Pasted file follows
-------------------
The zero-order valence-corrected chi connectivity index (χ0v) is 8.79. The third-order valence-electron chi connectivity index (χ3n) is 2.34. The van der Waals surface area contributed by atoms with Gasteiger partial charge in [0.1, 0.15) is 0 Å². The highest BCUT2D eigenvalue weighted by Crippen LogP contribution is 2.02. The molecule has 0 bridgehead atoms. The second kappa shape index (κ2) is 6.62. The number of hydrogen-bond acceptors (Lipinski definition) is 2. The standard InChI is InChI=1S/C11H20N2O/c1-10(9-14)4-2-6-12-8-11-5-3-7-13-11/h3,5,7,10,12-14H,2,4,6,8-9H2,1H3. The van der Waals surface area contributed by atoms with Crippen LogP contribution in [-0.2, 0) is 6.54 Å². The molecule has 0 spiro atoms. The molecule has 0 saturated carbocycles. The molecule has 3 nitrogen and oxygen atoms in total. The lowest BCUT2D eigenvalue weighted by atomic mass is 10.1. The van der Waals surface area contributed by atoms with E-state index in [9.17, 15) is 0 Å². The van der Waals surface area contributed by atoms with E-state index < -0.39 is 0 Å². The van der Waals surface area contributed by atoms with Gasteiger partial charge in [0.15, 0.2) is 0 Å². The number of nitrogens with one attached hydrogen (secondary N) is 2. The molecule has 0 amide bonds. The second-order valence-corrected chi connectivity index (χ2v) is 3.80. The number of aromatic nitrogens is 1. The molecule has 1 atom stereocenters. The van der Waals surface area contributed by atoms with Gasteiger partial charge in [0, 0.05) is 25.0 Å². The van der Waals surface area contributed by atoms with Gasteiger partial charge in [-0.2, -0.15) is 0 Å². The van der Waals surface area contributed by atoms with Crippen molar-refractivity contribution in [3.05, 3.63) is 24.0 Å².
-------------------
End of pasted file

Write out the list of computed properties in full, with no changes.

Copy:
The zero-order valence-corrected chi connectivity index (χ0v) is 8.79. The third-order valence-electron chi connectivity index (χ3n) is 2.34. The van der Waals surface area contributed by atoms with Gasteiger partial charge in [0.1, 0.15) is 0 Å². The highest BCUT2D eigenvalue weighted by Crippen LogP contribution is 2.02. The molecule has 0 bridgehead atoms. The second kappa shape index (κ2) is 6.62. The number of hydrogen-bond acceptors (Lipinski definition) is 2. The standard InChI is InChI=1S/C11H20N2O/c1-10(9-14)4-2-6-12-8-11-5-3-7-13-11/h3,5,7,10,12-14H,2,4,6,8-9H2,1H3. The van der Waals surface area contributed by atoms with Crippen LogP contribution in [-0.2, 0) is 6.54 Å². The molecule has 0 spiro atoms. The molecule has 0 saturated carbocycles. The molecule has 3 nitrogen and oxygen atoms in total. The lowest BCUT2D eigenvalue weighted by atomic mass is 10.1. The van der Waals surface area contributed by atoms with E-state index in [9.17, 15) is 0 Å². The van der Waals surface area contributed by atoms with E-state index < -0.39 is 0 Å². The van der Waals surface area contributed by atoms with Gasteiger partial charge in [0.15, 0.2) is 0 Å². The number of nitrogens with one attached hydrogen (secondary N) is 2. The molecule has 0 amide bonds. The second-order valence-corrected chi connectivity index (χ2v) is 3.80. The number of aromatic nitrogens is 1. The molecule has 1 atom stereocenters. The van der Waals surface area contributed by atoms with Gasteiger partial charge in [0, 0.05) is 25.0 Å². The van der Waals surface area contributed by atoms with Gasteiger partial charge in [-0.2, -0.15) is 0 Å². The van der Waals surface area contributed by atoms with Crippen molar-refractivity contribution in [3.05, 3.63) is 24.0 Å².